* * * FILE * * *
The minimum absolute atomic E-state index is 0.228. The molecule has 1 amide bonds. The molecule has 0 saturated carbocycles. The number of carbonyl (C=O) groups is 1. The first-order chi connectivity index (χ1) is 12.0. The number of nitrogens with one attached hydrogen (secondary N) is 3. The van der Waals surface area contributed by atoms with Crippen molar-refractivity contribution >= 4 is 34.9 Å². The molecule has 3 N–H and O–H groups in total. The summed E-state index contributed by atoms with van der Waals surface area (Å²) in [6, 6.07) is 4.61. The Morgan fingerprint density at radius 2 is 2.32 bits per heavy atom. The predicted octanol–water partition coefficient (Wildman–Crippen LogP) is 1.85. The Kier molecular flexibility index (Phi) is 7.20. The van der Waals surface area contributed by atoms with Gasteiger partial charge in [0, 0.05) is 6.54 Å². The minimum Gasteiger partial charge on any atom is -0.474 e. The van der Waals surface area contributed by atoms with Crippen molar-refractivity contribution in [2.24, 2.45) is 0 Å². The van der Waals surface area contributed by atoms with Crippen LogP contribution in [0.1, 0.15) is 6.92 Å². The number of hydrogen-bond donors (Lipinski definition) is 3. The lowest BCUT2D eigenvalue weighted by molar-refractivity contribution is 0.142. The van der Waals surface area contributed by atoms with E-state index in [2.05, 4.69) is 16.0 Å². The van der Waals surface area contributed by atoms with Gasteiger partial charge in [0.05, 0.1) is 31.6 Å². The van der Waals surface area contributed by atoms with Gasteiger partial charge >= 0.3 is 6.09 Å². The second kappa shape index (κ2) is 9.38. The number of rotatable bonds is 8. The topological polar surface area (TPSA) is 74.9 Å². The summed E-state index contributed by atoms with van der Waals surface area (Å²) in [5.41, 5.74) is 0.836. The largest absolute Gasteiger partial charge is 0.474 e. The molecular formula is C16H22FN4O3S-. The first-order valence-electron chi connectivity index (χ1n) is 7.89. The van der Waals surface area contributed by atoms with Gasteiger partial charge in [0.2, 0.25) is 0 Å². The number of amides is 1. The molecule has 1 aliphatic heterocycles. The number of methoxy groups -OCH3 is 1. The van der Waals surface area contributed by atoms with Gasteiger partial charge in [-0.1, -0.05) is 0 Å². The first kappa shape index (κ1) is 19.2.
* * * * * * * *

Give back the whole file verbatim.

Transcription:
The minimum absolute atomic E-state index is 0.228. The molecule has 1 amide bonds. The molecule has 0 saturated carbocycles. The number of carbonyl (C=O) groups is 1. The first-order chi connectivity index (χ1) is 12.0. The number of nitrogens with one attached hydrogen (secondary N) is 3. The van der Waals surface area contributed by atoms with Crippen molar-refractivity contribution >= 4 is 34.9 Å². The molecule has 3 N–H and O–H groups in total. The summed E-state index contributed by atoms with van der Waals surface area (Å²) in [6, 6.07) is 4.61. The Morgan fingerprint density at radius 2 is 2.32 bits per heavy atom. The predicted octanol–water partition coefficient (Wildman–Crippen LogP) is 1.85. The Kier molecular flexibility index (Phi) is 7.20. The van der Waals surface area contributed by atoms with Gasteiger partial charge in [0, 0.05) is 6.54 Å². The minimum Gasteiger partial charge on any atom is -0.474 e. The van der Waals surface area contributed by atoms with Crippen molar-refractivity contribution in [2.24, 2.45) is 0 Å². The van der Waals surface area contributed by atoms with Crippen LogP contribution in [0.1, 0.15) is 6.92 Å². The number of hydrogen-bond donors (Lipinski definition) is 3. The lowest BCUT2D eigenvalue weighted by molar-refractivity contribution is 0.142. The van der Waals surface area contributed by atoms with E-state index in [2.05, 4.69) is 16.0 Å². The van der Waals surface area contributed by atoms with Gasteiger partial charge in [0.05, 0.1) is 31.6 Å². The van der Waals surface area contributed by atoms with Gasteiger partial charge >= 0.3 is 6.09 Å². The second kappa shape index (κ2) is 9.38. The number of rotatable bonds is 8. The topological polar surface area (TPSA) is 74.9 Å². The summed E-state index contributed by atoms with van der Waals surface area (Å²) in [5.41, 5.74) is 0.836. The largest absolute Gasteiger partial charge is 0.474 e. The molecular formula is C16H22FN4O3S-. The first-order valence-electron chi connectivity index (χ1n) is 7.89. The van der Waals surface area contributed by atoms with Gasteiger partial charge in [0.2, 0.25) is 0 Å². The number of amides is 1. The molecule has 1 aliphatic heterocycles. The number of methoxy groups -OCH3 is 1. The van der Waals surface area contributed by atoms with Gasteiger partial charge in [-0.1, -0.05) is 0 Å². The first kappa shape index (κ1) is 19.2.